Valid Conspiracy Theory

Jacob Segal jsegal at
Thu Jan 13 08:45:19 PST 2000

The thing is you don't need "conspiracy theories" to criticize bourgeois culture or the limits of bourgeois media. Evidence strongly suggests that JFK was killed by the "lone gunment" (I don't know much about King) and a conspiracy theory that doesn't hold water is just a distraction. Hoover was horrible enough, its hardly necessary to involve him an assassination of which he was probably "innocent." Indeed, you innoculate him from valid critique by hanging on to these tenious theories, just like Clinton was partly innoculated from the true Lewinsky affair due to the untrue accusations about whitewater, filegate etc.


>I was reading an article in the bourgeois media yesterday and it made some
>mocking reference to a "conspiracy theory" as an explanation for some
>media event. With that it is fully dawning on me that the bourgeois
>propagandists have succeeded in selling some of the U.S. left, such as it
>is and reflected on this list, on the idea that there are too many
>conspiracy theories circulating around as explanations of various public
>events and incidents. This came up recently here with all the ostrichlike
>responses to the idea that John F. Kennedy was assassinated according to a
>conspiracy by the rightwing in the federal government, probably J. Edgar
>Hoover, etc. Below is another brief, valid analysis of an actual and
>important political conspiracy and assassination right under the noses of
>the naive "left".
>Via Workers World News Service
>Reprinted from the Jan. 20, 2000
>issue of Workers World newspaper
>It's the beginning of a new century. When will the
>culpability of this country's ruling class political
>establishment in the assassination of Dr. Martin Luther King
>Jr. be acknowledged before the public?
>On Jan. 15 and again two days later on the official
>holiday commemorating his birthday, much praise will be
>heaped on the great civil rights leader. It will come from
>ordinary people and from politicians. The former will be
>sincere, but much of the latter will be calculated and self-
>There will be many glimpses on television of his courage
>facing the fire hoses and attack dogs of Southern
>segregationist police. We will again be moved by the soaring
>eloquence of his "I have a dream" speech at the historic
>1963 March on Washington.
>Then will come the shattering images taken at the motel in
>Memphis in 1968 when he was gunned down in cold blood.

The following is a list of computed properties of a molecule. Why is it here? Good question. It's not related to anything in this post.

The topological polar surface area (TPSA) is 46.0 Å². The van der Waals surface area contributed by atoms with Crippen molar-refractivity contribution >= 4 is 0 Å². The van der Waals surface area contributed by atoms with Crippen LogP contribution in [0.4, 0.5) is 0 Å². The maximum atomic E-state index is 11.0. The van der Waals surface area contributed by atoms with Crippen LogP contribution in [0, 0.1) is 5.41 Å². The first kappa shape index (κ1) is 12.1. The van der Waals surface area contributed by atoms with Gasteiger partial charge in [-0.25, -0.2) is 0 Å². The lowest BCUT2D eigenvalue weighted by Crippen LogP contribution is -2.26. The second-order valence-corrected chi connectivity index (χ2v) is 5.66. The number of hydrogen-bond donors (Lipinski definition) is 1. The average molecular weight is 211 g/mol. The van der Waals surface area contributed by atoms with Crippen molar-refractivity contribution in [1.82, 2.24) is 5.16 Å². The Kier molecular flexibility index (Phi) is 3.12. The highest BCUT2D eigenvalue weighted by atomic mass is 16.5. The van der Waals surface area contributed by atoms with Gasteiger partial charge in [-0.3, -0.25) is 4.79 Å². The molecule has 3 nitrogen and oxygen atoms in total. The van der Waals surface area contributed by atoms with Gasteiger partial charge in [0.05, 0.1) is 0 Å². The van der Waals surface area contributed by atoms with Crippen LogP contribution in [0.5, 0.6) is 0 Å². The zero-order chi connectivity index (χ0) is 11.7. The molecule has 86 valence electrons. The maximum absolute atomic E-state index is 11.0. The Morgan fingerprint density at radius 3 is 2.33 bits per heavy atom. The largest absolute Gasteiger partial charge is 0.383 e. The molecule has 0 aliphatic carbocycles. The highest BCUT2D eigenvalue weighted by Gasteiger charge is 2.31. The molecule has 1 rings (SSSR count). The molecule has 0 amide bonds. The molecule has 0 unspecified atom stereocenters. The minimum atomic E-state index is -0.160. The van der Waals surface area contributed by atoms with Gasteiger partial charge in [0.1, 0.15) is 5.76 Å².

>But why was King murdered? Who was really behind the
>trigger? Why did a jury in Memphis find just this Dec. 8, in
>a civil case brought by King's heirs, that he was killed by
>a broad conspiracy? And will this fact be given the
>prominence it deserves in the whirl of media around Martin
>Luther King Day?
>The impression given now is that only the die-hard
>Southern racists were opposed to King. But that's a coverup.
>King was under enormous pressure from FBI Director J. Edgar
>Hoover, who had him under constant surveillance and even
>attacked him publicly. Hoover, in turn, was the top
>political cop of the U.S. because he had a close
>relationship to those in power--that is, the super-rich
>ruling class of the North and South.
>King's death came the same year as the assassination of
>Robert Kennedy immediately after he won the crucial
>California primary assuring him the Democratic presidential
>nomination. It came three years after the shooting down of
>Malcolm X, who was building an anti-imperialist movement
>among African Americans in solidarity with the oppressed all
>over the world. It came five years after the assassination
>of President John F. Kennedy, who, although himself a true-
>blue capitalist, had angered the far right on Cuba, Vietnam
>and his domestic policy.
>These assassinations were planned by professionals who
>covered their tracks with the help of the bourgeois
>political establishment and the media. In every case, the
>involvement of some element of the state has since been
>They were meant to change the course of U.S. history. They
>didn't succeed. They merely changed its tempo. The civil
>rights movement that King led and inspired had thousands of
>leaders and millions of stalwarts. The struggle continued
>and finally brought down the Jim Crow laws.
>But the bigger problem--that of a
>system in which racism is nurtured in order to keep a whole
>people super-exploited by bosses and landlords--goes on.
>This class of exploiters protects the individuals and, most
>importantly, the institutions that killed Dr. Martin Luther
>King Jr.
> - END -
>(Copyleft Workers World Service. Everyone is permitted to
>copy and distribute verbatim copies of this document, but
>changing it is not allowed. For more information contact
>Workers World, 55 W. 17 St., NY, NY 10011; via e-mail:
>ww at For subscription info send message
>to: info at Web:

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